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Sometimes it's NOT "All In Your Head"!

Not very long ago, depression was considered to be 'all in your
head' because it was seen as an emotionally-generated problem that
required an emotional solution. That's why it was addressed with
counseling or therapy - often years of it.

Next it was considered to be 'all in your head' due to a chemical
imbalance in your brain such as a serotonin deficiency, or a
disturbance in serotonin metabolism. That's why it was addressed
with anti-depressant medications that affected serotonin levels in
your brain.

Here are twelve physical conditions that can give rise to
depression symptoms, whether it is post-partum depression, neurotic
depression, or any other sub-type. If you or someone you know is
suffering from depression, be sure to check out all of these
conditions in looking for a solution.

What is depression?

Depression is an emotional symptom, often seen in a negative
attitude, low mood and loss of interest in people and things that
are normally of interest. It may even involve feelings of guilt,
low self-worth, having low energy, poor concentration, disturbances
in ability to sleep, disordered appetite. The feelings of sadness,
despair and discouragement can be profound.

All these emotional symptoms are the main reason depression is
usually approached as having emotional origins that require
emotional approaches - psychotherapy, counseling and/ or treatment
with anti-depressive drugs.

But here's the thing: contrary to what we usually assume,
depression, more often than not, has its origins in physical
problems. This means that these emotional symptoms are resolved by
addressing the physical issue(s). Below is a summary of the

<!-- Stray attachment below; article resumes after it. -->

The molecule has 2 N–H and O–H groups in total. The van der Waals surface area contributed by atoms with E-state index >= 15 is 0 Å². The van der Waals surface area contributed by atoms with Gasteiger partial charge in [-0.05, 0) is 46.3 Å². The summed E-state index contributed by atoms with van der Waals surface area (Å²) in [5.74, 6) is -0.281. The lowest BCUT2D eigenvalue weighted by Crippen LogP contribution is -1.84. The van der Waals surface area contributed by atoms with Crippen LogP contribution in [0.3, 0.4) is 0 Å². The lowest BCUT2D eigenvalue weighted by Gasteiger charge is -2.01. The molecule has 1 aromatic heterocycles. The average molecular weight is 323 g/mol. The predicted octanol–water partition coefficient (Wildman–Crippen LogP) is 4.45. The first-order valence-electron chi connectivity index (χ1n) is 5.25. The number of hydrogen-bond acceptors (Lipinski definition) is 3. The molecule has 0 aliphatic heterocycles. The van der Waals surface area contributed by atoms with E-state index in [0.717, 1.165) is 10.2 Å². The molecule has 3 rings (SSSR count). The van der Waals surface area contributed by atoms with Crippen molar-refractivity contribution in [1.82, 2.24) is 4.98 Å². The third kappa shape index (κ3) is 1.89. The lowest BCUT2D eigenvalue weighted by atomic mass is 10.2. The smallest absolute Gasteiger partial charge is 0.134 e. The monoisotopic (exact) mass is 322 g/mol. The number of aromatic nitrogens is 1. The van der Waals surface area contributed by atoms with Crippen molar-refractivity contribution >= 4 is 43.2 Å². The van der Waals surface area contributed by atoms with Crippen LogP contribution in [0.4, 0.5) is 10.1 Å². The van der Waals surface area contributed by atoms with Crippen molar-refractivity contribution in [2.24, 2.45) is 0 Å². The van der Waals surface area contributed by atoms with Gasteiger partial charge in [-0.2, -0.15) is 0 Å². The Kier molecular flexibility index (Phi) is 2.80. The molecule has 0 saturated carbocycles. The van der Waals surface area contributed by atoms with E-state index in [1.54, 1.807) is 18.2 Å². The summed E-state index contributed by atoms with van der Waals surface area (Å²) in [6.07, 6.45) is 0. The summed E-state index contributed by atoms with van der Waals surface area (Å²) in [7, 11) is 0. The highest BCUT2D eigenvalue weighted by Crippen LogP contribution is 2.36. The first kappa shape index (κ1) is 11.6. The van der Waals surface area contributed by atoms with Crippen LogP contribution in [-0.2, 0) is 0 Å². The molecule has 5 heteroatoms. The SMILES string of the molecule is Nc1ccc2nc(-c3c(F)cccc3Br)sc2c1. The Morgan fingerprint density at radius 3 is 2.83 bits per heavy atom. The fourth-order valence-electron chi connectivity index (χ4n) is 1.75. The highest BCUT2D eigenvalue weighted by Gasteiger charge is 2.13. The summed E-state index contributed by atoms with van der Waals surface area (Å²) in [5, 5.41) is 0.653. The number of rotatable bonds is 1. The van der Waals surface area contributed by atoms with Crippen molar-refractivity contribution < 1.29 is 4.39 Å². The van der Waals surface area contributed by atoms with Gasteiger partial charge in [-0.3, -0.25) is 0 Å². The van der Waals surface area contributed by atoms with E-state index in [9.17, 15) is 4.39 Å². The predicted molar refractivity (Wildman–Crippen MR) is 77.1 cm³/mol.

prevalence of this symptom along with a list of the most common
sources of what can only appears to be an emotional issue. If you
or someone you know gets depressed, be sure to get these physical
conditions checked out!

Who gets depressed?

Depression is common, affecting about 121 million people worldwide.

In the United States, it's estimated that in any given year
depressive disorders affect approximately 18.8 million American
adults, or about 9.5% of the U.S. population age 18 and older.
(Source: http://www.upliftprogram.com/depression_stats.html )

In terms of gender, depression affects both sexes. Unfortunately,
depression has had a reputation of being a women's condition, but
this is incorrect. Actually more than 6 million men in the U.S.
have depression each year. The symptoms of depression in men are
similar to the symptoms of depression in women. But men tend to
express those symptoms differently.

How do men and women express depression differently?

In women, depression may be more likely to cause feelings of
sadness and worthlessness. Depression in men, on the other hand,
may be more likely to cause them to be irritable, aggressive, or
hostile. (Source: http://www.webmd.com/depression/depression-men)

Either way, the depressed person is suffering, and those around
them begin to suffer as well. Therefore, adopting an immediate,
problem-solving attitude is essential. Everyone - the depressed
person, family, friends, co-workers - benefits by this 'let's get
this resolved' approach.

Below are some top-of-the-list physical conditions to check out
when dealing with what appears as an emotional symptom.